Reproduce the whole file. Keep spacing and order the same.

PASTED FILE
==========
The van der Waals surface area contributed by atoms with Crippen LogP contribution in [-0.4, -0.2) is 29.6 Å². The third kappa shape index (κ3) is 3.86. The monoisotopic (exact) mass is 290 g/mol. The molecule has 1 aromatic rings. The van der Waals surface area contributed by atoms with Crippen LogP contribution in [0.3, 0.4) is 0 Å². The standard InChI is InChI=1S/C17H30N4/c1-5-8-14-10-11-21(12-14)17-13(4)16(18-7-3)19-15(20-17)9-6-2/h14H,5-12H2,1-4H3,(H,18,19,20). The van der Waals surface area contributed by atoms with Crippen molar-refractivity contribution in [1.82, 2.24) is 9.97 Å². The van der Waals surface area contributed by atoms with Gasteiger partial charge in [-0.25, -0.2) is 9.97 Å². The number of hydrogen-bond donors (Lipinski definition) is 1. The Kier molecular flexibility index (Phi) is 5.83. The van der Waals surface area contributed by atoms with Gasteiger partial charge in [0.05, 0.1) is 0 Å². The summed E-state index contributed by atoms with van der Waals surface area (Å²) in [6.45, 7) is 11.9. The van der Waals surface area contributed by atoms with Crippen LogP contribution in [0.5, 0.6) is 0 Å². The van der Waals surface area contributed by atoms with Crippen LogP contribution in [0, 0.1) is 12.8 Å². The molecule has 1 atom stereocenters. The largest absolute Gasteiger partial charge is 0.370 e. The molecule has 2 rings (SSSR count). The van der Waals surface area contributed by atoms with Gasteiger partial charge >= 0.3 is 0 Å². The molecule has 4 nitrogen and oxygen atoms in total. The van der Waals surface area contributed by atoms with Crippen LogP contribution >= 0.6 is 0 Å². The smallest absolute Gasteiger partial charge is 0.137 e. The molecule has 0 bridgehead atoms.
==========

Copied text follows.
The van der Waals surface area contributed by atoms with Crippen LogP contribution in [-0.4, -0.2) is 29.6 Å². The third kappa shape index (κ3) is 3.86. The monoisotopic (exact) mass is 290 g/mol. The molecule has 1 aromatic rings. The van der Waals surface area contributed by atoms with Crippen LogP contribution in [0.3, 0.4) is 0 Å². The standard InChI is InChI=1S/C17H30N4/c1-5-8-14-10-11-21(12-14)17-13(4)16(18-7-3)19-15(20-17)9-6-2/h14H,5-12H2,1-4H3,(H,18,19,20). The van der Waals surface area contributed by atoms with Crippen molar-refractivity contribution in [1.82, 2.24) is 9.97 Å². The van der Waals surface area contributed by atoms with Gasteiger partial charge in [-0.25, -0.2) is 9.97 Å². The number of hydrogen-bond donors (Lipinski definition) is 1. The Kier molecular flexibility index (Phi) is 5.83. The van der Waals surface area contributed by atoms with Gasteiger partial charge in [0.05, 0.1) is 0 Å². The summed E-state index contributed by atoms with van der Waals surface area (Å²) in [6.45, 7) is 11.9. The van der Waals surface area contributed by atoms with Crippen LogP contribution in [0.5, 0.6) is 0 Å². The van der Waals surface area contributed by atoms with Crippen LogP contribution in [0, 0.1) is 12.8 Å². The molecule has 1 atom stereocenters. The largest absolute Gasteiger partial charge is 0.370 e. The molecule has 2 rings (SSSR count). The van der Waals surface area contributed by atoms with Gasteiger partial charge >= 0.3 is 0 Å². The molecule has 4 nitrogen and oxygen atoms in total. The van der Waals surface area contributed by atoms with Crippen LogP contribution >= 0.6 is 0 Å². The smallest absolute Gasteiger partial charge is 0.137 e. The molecule has 0 bridgehead atoms.